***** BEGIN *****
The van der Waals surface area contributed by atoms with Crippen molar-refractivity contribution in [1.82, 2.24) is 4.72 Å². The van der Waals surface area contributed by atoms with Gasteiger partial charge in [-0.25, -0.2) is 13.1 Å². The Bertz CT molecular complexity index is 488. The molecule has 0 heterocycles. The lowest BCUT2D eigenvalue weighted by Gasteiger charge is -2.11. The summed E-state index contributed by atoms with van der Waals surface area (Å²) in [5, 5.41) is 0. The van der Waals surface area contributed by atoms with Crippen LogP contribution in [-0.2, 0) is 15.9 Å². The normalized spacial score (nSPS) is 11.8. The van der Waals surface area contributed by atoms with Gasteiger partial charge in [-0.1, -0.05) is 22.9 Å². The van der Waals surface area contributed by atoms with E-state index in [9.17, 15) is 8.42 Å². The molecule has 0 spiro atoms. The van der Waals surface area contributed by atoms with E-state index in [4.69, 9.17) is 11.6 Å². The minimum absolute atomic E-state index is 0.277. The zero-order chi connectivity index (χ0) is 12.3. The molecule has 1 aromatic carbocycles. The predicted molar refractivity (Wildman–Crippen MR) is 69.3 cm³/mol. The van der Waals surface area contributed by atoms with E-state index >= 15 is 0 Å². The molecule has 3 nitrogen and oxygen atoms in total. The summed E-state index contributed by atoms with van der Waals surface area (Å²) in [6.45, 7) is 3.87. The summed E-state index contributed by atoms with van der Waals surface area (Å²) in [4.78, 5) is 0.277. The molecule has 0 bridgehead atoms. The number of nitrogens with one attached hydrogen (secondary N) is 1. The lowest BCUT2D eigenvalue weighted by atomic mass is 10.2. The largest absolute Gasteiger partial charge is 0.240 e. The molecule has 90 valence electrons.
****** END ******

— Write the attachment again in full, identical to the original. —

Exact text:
The van der Waals surface area contributed by atoms with Crippen molar-refractivity contribution in [1.82, 2.24) is 4.72 Å². The van der Waals surface area contributed by atoms with Gasteiger partial charge in [-0.25, -0.2) is 13.1 Å². The Bertz CT molecular complexity index is 488. The molecule has 0 heterocycles. The lowest BCUT2D eigenvalue weighted by Gasteiger charge is -2.11. The summed E-state index contributed by atoms with van der Waals surface area (Å²) in [5, 5.41) is 0. The van der Waals surface area contributed by atoms with Crippen LogP contribution in [-0.2, 0) is 15.9 Å². The normalized spacial score (nSPS) is 11.8. The van der Waals surface area contributed by atoms with Gasteiger partial charge in [-0.1, -0.05) is 22.9 Å². The van der Waals surface area contributed by atoms with E-state index in [9.17, 15) is 8.42 Å². The molecule has 0 spiro atoms. The van der Waals surface area contributed by atoms with E-state index in [4.69, 9.17) is 11.6 Å². The minimum absolute atomic E-state index is 0.277. The zero-order chi connectivity index (χ0) is 12.3. The molecule has 1 aromatic carbocycles. The predicted molar refractivity (Wildman–Crippen MR) is 69.3 cm³/mol. The van der Waals surface area contributed by atoms with E-state index >= 15 is 0 Å². The molecule has 3 nitrogen and oxygen atoms in total. The summed E-state index contributed by atoms with van der Waals surface area (Å²) in [6.45, 7) is 3.87. The summed E-state index contributed by atoms with van der Waals surface area (Å²) in [4.78, 5) is 0.277. The molecule has 0 bridgehead atoms. The number of nitrogens with one attached hydrogen (secondary N) is 1. The lowest BCUT2D eigenvalue weighted by atomic mass is 10.2. The largest absolute Gasteiger partial charge is 0.240 e. The molecule has 90 valence electrons.